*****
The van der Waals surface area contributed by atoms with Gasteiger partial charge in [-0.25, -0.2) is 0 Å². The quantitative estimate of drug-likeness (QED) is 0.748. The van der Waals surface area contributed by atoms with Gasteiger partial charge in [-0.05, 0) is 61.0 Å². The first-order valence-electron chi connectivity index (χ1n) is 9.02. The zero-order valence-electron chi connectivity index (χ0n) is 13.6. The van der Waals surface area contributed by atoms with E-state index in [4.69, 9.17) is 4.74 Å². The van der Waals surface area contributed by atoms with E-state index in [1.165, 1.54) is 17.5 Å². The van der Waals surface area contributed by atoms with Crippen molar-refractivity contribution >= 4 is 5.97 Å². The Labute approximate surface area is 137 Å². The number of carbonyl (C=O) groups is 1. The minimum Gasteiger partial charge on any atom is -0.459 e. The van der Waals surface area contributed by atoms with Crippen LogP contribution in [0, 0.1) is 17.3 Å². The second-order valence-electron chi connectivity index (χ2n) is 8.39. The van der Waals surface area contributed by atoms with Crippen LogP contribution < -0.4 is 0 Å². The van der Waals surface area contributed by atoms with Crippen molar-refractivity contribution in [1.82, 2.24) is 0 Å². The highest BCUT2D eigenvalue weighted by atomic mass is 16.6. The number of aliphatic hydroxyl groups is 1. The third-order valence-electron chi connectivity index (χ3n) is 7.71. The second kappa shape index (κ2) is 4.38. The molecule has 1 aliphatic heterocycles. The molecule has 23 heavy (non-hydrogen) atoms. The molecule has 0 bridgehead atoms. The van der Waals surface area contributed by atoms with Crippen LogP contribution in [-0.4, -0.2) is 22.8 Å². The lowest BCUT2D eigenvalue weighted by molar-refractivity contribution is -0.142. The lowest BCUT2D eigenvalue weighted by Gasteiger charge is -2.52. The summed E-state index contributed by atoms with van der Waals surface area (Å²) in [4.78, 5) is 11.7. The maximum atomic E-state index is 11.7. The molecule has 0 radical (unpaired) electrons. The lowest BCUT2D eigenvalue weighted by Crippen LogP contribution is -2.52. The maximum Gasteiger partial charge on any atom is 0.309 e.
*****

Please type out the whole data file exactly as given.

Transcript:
The van der Waals surface area contributed by atoms with Gasteiger partial charge in [-0.25, -0.2) is 0 Å². The quantitative estimate of drug-likeness (QED) is 0.748. The van der Waals surface area contributed by atoms with Gasteiger partial charge in [-0.05, 0) is 61.0 Å². The first-order valence-electron chi connectivity index (χ1n) is 9.02. The zero-order valence-electron chi connectivity index (χ0n) is 13.6. The van der Waals surface area contributed by atoms with E-state index in [4.69, 9.17) is 4.74 Å². The van der Waals surface area contributed by atoms with E-state index in [1.165, 1.54) is 17.5 Å². The van der Waals surface area contributed by atoms with Crippen molar-refractivity contribution >= 4 is 5.97 Å². The Labute approximate surface area is 137 Å². The number of carbonyl (C=O) groups is 1. The minimum Gasteiger partial charge on any atom is -0.459 e. The van der Waals surface area contributed by atoms with Crippen LogP contribution in [0, 0.1) is 17.3 Å². The second-order valence-electron chi connectivity index (χ2n) is 8.39. The van der Waals surface area contributed by atoms with Crippen LogP contribution < -0.4 is 0 Å². The van der Waals surface area contributed by atoms with Crippen molar-refractivity contribution in [1.82, 2.24) is 0 Å². The highest BCUT2D eigenvalue weighted by atomic mass is 16.6. The number of aliphatic hydroxyl groups is 1. The third-order valence-electron chi connectivity index (χ3n) is 7.71. The second kappa shape index (κ2) is 4.38. The molecule has 1 aliphatic heterocycles. The molecule has 23 heavy (non-hydrogen) atoms. The molecule has 0 bridgehead atoms. The van der Waals surface area contributed by atoms with Crippen LogP contribution in [-0.4, -0.2) is 22.8 Å². The lowest BCUT2D eigenvalue weighted by molar-refractivity contribution is -0.142. The lowest BCUT2D eigenvalue weighted by Gasteiger charge is -2.52. The summed E-state index contributed by atoms with van der Waals surface area (Å²) in [4.78, 5) is 11.7. The maximum atomic E-state index is 11.7. The molecule has 0 radical (unpaired) electrons. The lowest BCUT2D eigenvalue weighted by Crippen LogP contribution is -2.52. The maximum Gasteiger partial charge on any atom is 0.309 e.